lawsuit to address the merits of the claim and demonstrate that the
public interest in vindicating that claim outweighs the public
interest in protecting the defendant’s freedom of expression.
 Significantly, the Act does not, except in a minor way, alter
the substantive law as it relates to claims based on expressions on
matters of public interest.3 There are no new defences created for
those who speak out on matters of public interest. The law of defamation remains largely unchanged. Similarly, nothing in the Act
affects the substantive law applicable to 170 Ontario’s breach of
 Nor does s. 137.1 invoke the abuse of process model
favoured in the now repealed British Columbia anti-SLAPP legislation.4 Aside from the discretionary damages provision in
s. 137.1(9), s. 137.1 does not fix on the plaintiff’s purpose or motive
in bringing the claim as the determining factor, but instead assesses the potential merits of the claim and the effects of permitting
the claim to proceed on competing components of the public interest. The emphasis on the litigation’s effect over its purpose is said
to provide a more streamlined and accurate assessment of the legitimacy of the claims: Anti-SLAPP Advisory Panel, at paras. 32-35.
That said, the purpose of the lawsuit can be an important consideration on a s. 137.1 motion. If the motion judge determines that
the plaintiff’s actual purpose in bringing in the lawsuit was to
“gag” the target of the lawsuit on a matter of public interest, it
seems highly unlikely that the lawsuit would clear the public
interest hurdle in s. 137.1(4)(b).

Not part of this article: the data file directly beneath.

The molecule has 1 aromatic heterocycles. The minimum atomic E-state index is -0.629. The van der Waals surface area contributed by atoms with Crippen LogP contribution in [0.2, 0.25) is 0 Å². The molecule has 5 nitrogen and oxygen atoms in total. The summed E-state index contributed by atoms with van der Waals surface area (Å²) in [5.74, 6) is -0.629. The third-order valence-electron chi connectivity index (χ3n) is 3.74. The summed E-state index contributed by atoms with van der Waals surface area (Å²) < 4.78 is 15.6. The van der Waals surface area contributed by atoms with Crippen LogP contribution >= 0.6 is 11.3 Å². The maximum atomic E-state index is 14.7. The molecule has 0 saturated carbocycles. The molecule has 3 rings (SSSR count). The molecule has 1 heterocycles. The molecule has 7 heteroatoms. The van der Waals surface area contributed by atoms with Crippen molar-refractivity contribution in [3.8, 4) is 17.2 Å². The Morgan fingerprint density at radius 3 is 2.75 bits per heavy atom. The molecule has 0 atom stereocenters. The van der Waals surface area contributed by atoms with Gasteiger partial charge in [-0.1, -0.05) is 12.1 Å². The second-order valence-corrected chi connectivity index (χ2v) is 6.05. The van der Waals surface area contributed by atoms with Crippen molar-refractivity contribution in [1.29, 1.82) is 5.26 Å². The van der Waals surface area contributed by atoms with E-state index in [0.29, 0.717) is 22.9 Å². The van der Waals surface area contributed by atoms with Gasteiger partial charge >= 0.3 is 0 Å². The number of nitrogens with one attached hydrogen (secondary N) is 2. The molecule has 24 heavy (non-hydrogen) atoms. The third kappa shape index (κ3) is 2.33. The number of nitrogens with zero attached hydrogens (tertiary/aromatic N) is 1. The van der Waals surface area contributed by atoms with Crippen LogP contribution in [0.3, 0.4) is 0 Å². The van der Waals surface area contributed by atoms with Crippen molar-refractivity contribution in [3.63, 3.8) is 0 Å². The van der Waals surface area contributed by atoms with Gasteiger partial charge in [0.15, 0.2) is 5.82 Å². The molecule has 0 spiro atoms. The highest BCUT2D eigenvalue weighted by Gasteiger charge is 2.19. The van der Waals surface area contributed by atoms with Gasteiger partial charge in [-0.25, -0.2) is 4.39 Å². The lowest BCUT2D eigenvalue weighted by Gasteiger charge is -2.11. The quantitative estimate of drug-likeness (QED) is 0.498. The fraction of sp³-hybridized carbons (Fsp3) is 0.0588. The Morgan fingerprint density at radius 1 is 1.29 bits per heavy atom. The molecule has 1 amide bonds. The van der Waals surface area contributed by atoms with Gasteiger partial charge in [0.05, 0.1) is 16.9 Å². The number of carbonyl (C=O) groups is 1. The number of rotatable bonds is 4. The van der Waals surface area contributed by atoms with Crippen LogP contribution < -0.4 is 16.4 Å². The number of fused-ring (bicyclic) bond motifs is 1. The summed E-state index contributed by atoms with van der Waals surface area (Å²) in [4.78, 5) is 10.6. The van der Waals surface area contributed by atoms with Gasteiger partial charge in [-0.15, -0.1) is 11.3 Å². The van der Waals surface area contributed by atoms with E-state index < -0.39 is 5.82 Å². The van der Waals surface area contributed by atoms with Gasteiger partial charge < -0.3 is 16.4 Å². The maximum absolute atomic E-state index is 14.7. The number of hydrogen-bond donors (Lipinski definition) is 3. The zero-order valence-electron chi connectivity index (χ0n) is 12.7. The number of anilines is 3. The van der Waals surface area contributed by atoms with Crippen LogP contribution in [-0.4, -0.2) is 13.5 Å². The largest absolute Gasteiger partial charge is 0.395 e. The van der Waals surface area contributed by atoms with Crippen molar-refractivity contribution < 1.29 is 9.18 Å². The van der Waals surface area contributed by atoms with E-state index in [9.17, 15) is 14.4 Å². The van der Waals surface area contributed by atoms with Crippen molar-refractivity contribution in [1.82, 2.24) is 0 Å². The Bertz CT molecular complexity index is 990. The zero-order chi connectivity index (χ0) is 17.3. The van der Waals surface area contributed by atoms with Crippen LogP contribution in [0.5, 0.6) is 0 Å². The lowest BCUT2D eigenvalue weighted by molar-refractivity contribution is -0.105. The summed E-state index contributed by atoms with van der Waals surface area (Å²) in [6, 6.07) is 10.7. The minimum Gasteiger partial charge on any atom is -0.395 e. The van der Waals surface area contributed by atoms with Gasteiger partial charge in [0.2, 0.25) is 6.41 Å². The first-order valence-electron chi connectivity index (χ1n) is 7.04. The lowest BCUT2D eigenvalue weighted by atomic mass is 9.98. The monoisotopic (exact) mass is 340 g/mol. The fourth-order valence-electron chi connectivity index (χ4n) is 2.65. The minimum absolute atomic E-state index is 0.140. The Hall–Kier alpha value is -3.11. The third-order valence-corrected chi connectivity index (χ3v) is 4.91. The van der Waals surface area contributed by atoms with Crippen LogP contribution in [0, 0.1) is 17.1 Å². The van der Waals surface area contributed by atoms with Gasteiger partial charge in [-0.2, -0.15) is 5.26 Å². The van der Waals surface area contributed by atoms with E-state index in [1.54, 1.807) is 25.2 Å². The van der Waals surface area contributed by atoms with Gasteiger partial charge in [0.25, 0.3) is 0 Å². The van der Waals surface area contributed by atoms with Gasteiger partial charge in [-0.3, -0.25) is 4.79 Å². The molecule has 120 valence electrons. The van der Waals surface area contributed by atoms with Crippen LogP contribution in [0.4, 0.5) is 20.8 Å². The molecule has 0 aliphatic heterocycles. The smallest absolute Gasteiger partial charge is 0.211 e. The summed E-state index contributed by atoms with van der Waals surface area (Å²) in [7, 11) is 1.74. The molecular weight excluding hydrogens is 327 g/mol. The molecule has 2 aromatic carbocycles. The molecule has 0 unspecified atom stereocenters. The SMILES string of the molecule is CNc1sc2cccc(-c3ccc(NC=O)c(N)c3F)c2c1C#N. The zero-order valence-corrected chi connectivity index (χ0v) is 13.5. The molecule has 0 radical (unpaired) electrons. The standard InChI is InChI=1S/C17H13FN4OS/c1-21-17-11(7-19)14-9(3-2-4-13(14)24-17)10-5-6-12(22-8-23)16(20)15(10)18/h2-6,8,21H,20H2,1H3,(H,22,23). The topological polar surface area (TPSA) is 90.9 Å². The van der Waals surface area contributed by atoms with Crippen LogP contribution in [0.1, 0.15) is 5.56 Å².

Instead of creating new defences, removing or modifying
existing causes of action, or providing for a more vigorous abuse
of process remedy, s. 137.1 seeks to achieve the purposes stated in
s. 137.1(1) by, first, distinguishing between claims that arise from
an expression that relates to a matter of public interest and other
claims; and second, by providing for the early and inexpensive
dismissal of claims based on expressions relating to matters of
public interest, either because those claims lack sufficient merit
to proceed, or because the public interest is, on balance,
3 Section 4 of the Act made a modest change to the qualified privilege defence
found in s. 25 of the Libel and Slander Act, R.S.O. 1990, c. L.12.
4 See Protection of Public Participation Act, S.B.C. 2001, c. 19, s. 5(1), repealed by
the Miscellaneous Statutes Amendment Act, 2001, S.B.C. 2001, c. 32, s. 28. See,
also, Uniform Law Conference of Canada, Uniform Prevention of Abuse of Process Act, 2010. The Attorney General of British Columbia re-introduced anti-SLAPP legislation in May of 2018. The proposed legislation appears to be more
in line with Ontario’s approach: see Bill 32, Protection of Public Participation
Act, 3rd Sess., 41st Parl., British Columbia, 2018 (first reading May 15, 2018).